I read a paper today that kept using "multistrata" to describe an object with multiple layers. For example:

I love multistrata cakes.

This sounds wrong to my ear, I think "multistratum" sounds better, even though the plural of stratum is strata. Certainly "multilayer cakes" sounds better than "multilayers cakes", which is the analogue to "multistratum" and "multistrata".

Are there definitive rules for forming adjectives from Latin nouns?


Your suggestion using stratum is logically sound, but unfortunately the reality is that it isn't totally consistent. With words that have clearly marked plurals, we can see that we use singular, e.g. multicolor. However, we also have words like the well-established multimedia. The pattern seems to fall apart sometimes in places where the plural is irregular. Not always, but sometimes. (I am sure that is very unsatisfying!)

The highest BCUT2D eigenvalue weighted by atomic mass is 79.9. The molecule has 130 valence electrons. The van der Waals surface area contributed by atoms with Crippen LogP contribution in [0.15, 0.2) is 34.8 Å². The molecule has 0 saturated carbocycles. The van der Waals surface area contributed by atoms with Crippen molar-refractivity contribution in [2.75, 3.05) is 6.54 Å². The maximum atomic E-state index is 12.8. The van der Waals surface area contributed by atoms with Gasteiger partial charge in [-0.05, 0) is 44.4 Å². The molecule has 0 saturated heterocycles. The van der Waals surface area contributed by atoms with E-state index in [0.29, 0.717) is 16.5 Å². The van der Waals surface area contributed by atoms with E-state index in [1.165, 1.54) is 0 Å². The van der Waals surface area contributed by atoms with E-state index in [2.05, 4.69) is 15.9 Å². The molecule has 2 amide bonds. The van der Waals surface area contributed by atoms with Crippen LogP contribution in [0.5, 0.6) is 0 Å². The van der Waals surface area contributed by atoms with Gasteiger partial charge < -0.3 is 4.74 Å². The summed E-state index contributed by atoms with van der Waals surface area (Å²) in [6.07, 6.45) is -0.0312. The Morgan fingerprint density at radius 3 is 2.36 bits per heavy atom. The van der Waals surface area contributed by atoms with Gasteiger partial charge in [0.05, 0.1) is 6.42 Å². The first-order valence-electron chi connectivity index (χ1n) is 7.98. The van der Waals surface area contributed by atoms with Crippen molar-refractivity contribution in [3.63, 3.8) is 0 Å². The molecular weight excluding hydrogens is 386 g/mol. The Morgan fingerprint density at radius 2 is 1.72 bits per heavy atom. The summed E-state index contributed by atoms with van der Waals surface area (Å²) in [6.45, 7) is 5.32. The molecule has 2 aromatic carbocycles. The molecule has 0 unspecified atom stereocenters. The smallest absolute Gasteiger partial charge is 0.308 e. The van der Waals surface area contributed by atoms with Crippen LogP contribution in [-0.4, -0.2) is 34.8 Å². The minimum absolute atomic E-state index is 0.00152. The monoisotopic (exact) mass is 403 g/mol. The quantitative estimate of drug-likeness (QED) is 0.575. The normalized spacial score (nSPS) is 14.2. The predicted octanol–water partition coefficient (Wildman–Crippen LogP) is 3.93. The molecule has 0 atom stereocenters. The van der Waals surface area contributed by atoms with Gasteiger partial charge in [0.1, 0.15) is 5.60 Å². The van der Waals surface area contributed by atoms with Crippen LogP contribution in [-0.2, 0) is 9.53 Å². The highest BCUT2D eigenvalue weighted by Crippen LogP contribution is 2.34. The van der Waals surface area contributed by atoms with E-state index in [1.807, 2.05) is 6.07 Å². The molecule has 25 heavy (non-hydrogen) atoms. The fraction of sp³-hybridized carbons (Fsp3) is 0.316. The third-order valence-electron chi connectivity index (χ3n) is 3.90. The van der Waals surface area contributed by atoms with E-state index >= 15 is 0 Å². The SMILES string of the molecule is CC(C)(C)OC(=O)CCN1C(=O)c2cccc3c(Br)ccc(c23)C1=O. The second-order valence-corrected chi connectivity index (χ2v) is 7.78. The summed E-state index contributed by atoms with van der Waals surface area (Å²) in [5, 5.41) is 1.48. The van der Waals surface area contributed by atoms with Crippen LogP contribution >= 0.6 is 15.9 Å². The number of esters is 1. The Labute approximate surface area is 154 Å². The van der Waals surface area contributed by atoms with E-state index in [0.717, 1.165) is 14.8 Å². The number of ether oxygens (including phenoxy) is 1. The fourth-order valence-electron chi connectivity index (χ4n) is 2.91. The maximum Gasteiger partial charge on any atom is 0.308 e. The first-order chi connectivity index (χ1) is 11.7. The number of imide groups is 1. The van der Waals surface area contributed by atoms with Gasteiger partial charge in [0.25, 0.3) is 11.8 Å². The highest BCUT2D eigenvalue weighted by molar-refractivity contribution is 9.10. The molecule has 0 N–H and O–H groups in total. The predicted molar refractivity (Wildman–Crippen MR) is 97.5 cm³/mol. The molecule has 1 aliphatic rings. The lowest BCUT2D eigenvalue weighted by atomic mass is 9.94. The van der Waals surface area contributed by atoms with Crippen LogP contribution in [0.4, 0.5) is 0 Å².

A search in Google suggests that "multi-stratal" is widely used. Another example: "fungal species".


Would it maybe not matter whether it is one cake or many? The cakes will always have multiple layers. Multistrata means "many layers;" a single, multistrata cake still has multiple layers.

Hope this helps; if this is completely off, feel free to put me in my place!

  • I know of cakes that don't have layers. – Helmar Sep 20 '16 at 21:43

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